After Polish airline LOT suffered an IT attack on ground operation systems, 10 flights were canceled, another dozen were delayed and over 1,400 passengers were grounded at Warsaw Chopin Airport. LOT said the attack on its ‘state-of-the-art computer systems’ was the ‘first such attack in history.’
We’ve heard a lot about airplane hacking and what might be possible, but on Sunday Polish airline LOT canceled 10 flights “due to IT systems failure” which was allegedly caused by hackers attacking the airline ground computer systems.
About 1,400 passengers were grounded at Warsaw Chopin Airport after the attack on the ground computer systems which are used to issue flight plans. According to KONTAKT24, LOT said it was “the first such attack in history.” The airline was “paralyzed” for five hours and canceled 10 flights bound for Hamburg, Copenhagen, Munich, Stockholm, Brussels and other domestic and international destinations. Another dozen flights were delayed.
“LOT encountered (an) IT attack that affected our ground operation systems,” read LOT’s second press release. “As a result, we’re not able to create flight plans and outbound flights from Warsaw are not able to depart. We’d like to underline that it has no influence on plane systems. Aircrafts that are already airborne will continue their flights. Planes with flight plans already filed will return to Warsaw normally.”
TVN24 reported that the Polish Government Center for Security informed the airline about the “attack” on LOT systems. “We’re using state-of-the-art computer systems, so this could potentially be a threat to others in the industry,” LOT spokesman Adrian Kubicki told Reuters. He added that the computer system was hacked in the afternoon and fixed about five hours later.
The third LOT press release read, “The situation after the IT attack on our ground operation system is already under control. We are working on restoring the regularity as soon as possible. Our operating center is already preparing flight plans. We will try to ensure that the largest number of passengers are informed and continue commenced journeys.”
When security researcher Chris Roberts heard the news, he tweeted:
Back in April, after Roberts tweeted about possibly probing United Airlines aircraft systems, the FBI was waiting on him when his plane landed; the feds seized his electronics and interviewed him. Later the FBI allegedly said Roberts hacked in-flight systems 15 to 20 times over a three year period.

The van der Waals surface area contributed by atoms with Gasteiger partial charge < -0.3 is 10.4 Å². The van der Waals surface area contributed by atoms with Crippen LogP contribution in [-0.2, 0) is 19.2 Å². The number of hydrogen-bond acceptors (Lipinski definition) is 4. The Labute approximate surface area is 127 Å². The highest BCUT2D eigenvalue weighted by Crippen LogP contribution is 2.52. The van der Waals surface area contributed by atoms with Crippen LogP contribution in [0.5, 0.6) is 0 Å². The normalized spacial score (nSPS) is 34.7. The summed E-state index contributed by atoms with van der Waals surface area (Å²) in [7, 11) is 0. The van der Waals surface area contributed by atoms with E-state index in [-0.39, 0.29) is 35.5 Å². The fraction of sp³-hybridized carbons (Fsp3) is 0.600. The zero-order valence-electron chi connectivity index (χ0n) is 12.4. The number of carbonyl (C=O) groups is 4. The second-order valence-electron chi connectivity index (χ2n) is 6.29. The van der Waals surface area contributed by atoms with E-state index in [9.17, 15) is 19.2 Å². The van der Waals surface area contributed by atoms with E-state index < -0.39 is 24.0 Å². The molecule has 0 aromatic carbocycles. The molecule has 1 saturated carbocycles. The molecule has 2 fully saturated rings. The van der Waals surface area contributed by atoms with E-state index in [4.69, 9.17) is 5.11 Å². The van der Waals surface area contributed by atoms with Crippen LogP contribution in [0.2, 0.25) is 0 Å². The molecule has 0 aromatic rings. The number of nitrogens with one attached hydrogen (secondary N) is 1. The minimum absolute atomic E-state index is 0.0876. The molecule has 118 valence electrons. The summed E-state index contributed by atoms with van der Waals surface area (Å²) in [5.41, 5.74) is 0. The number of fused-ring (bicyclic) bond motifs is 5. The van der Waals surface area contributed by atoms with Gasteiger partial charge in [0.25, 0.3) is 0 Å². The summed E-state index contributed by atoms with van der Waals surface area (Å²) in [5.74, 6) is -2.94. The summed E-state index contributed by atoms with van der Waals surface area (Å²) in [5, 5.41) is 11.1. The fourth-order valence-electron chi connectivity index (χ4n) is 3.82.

But some security professionals doubt LOT was the victim of a cyberattack at all as LOT allegedly said “an unauthorized person had access to their network.” If that were true, could it be a case of poor internal security controls which allowed a person to play around with LOT’s ground operation system?
LOT’s Kubicki said the attack on the airline’s ground operation systems is being investigated by the authorities. It will be interesting to find out what actually happened, whether it was a curious person poking around, an attacker remotely hacking the airline’s system, or a different scenario. Unless Poland is trying to pass some new surveillance law, as a government entity allegedly informed the airline about the attack, then it seems unlikely an airline would take such a hit to its brand after claiming it was hacked.
In the last few months there was the airplane hacking news involving security researcher Chris Roberts, American Airlines delayed flights after an app crashed pilots’ iPads, and an A400M military plane crashed after vital engine software files were accidentally wiped. Sadly, if it hasn’t already happened then it seems like the scary day is approaching when airplane hacking will stop being an “it could happen” scenario and become an “it did happen” scenario. Yikes!